One of my favorite Christmas song recordings of all time is the version of “Frosty the Snowman” performed by Leon Redbone in a vocal duet with his musical pal, Dr. John.

Both singers brought a bouncy spirit to a song that’s been done many times before — but at least to me, nobody did it better.

Their version of “Frosty” was released on Redbone’s 1989 album, “Christmas Island.” Once I heard it, other versions of the song seemed to melt away. The two also made a fun video that even got airplay on “Night Tracks” for awhile. It featured the two singers, adorned with top hats, scarves and sporting canes, interspersed with flickering black and white vintage film of kids sledding, having snowball fights and all sorts of wintertime fun.

They take turns swapping the verses, finally joining their voices together on the “Thumpity, thump, thump, look at Frosty go,” finale.

It may seem unusual to bring up a Christmas song as we’re heading into summer (which officially begins this year on Friday, June 21, by the way). However, it’s more than a fondness for holiday music that has me thinking of the enduring snowman.

I wrote last week about the loss of Redbone, who died on May 30— and now Dr. John has passed away, about a week after the death of his musical co-hart.

Dr. John — also known in musical circles by his birth name of Mac Rebennack — died Thursday, according to a statement posted by his family on his Website.

“Towards the break of day on June 6, 2019, iconic music legend Malcolm John Rebennack Jr., professionally known as Dr. John, passed away of a heart attack,” the statement reads. “As a Rock N Roll Hall of Fame inductee, six-time Grammy winner, songwriter, composer producer and performer, he created a unique blend of music which carried his home town, New Orleans, at its heart, as it was always in his heart.”

I became an admirer of Redbone’s music by buying his first album — but I got into Dr. John’s music in a more roundabout way. I’d seen his Dr. John, the Night Tripper, “ persona, when he wore headdresses and other regalia linked to his native New Orleans. Sure, I’d heard and liked his hit recording of “Right Place, Wrong Time,” but I never really got into the whole Night Tripper aspect of his stage shows.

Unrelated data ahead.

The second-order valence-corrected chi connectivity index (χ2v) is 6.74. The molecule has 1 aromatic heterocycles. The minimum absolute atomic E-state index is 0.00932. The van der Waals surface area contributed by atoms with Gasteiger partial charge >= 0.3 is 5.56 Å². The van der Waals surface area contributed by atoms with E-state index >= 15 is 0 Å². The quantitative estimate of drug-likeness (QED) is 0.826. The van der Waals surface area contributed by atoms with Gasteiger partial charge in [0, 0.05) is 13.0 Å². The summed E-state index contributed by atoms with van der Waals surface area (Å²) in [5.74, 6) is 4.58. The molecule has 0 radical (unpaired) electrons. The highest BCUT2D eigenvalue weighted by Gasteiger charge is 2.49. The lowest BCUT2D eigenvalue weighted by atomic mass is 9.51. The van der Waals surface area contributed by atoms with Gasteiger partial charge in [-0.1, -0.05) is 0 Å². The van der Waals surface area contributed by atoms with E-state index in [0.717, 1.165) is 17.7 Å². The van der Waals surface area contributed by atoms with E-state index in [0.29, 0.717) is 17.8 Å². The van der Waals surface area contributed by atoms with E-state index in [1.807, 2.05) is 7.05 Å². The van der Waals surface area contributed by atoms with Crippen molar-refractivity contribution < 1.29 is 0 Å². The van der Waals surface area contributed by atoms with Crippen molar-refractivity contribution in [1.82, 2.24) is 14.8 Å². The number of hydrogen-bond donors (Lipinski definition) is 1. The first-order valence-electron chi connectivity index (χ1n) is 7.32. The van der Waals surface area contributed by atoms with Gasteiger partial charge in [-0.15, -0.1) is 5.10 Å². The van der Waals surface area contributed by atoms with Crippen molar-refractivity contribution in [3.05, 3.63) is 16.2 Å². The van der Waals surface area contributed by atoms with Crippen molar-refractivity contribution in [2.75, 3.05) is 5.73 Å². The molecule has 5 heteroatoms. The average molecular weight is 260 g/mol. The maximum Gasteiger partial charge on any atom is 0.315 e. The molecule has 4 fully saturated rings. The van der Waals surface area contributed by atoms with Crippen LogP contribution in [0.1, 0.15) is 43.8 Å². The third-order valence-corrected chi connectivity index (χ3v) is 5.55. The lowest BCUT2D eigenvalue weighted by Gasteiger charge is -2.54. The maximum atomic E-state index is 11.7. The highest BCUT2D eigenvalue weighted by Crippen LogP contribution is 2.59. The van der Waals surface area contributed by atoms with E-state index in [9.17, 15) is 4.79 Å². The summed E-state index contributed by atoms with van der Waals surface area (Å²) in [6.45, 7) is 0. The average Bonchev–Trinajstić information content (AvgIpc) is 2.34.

He first really captured my attention in a big way when I saw a photo of him on the back cover of Maria Muldaur’s self-titled debut solo album — an album adorned with Muldaur’s distinctive vocals, outstanding song selection and virtuoso musicianship from the recording’s backing players.

The album’s back cover included a rarity for the time — not only credit, but also photos of many of the musicians who played on the album. I scanned the photos and saw the names of several musicians I recognized, including acoustic guitarists Clarence White and Ry Cooder, along with Tulsa’s own Jim Keltner, who played drums on several tracks.

Alongside the other musicians I saw a photo of a guy identified on that original album cover as Mac Rebbenack. Not only did he play keyboards on three of the album’s tracks, her also did the funky horn arrangements on them and had even written one of the songs: “Three Dollar Bill.” It didn’t take me long to figure out this Mac Rebbenack guy was the same jazz and R-and-B cat as Dr. John. Since he contributed to Muldaur’s album as a musician and songwriter, the credits were under his own name.

That’s how I became an admirer of Mac Rebbenack — and of Dr. John.

A few years later, he was one of the many musicians invited to play at what became known as “The Last Waltz” — the farewell performance of The Band with its original lineup. During his performance, Dr. John delivered an earthy performance of his song, “Such a Night” — a performance I never tire of hearing or watching.

I’ve bought the occasional album by Dr. John. He’s remained a musician who always delivered.

It’s hard to believe that both of the singers on one of my all-time favorite recorded duets — the aforementioned Frosty the Snowman — have died within a week of each other. That’s why I was singing the blues on Friday.

Still, I can’t hear Redbone’s and Dr. John’s version of “Frosty,” without it bringing at least the trace of a smile to my face.

Summer may be less than two weeks away, but I know what I’ll be listening to this weekend.

Contact James Beaty at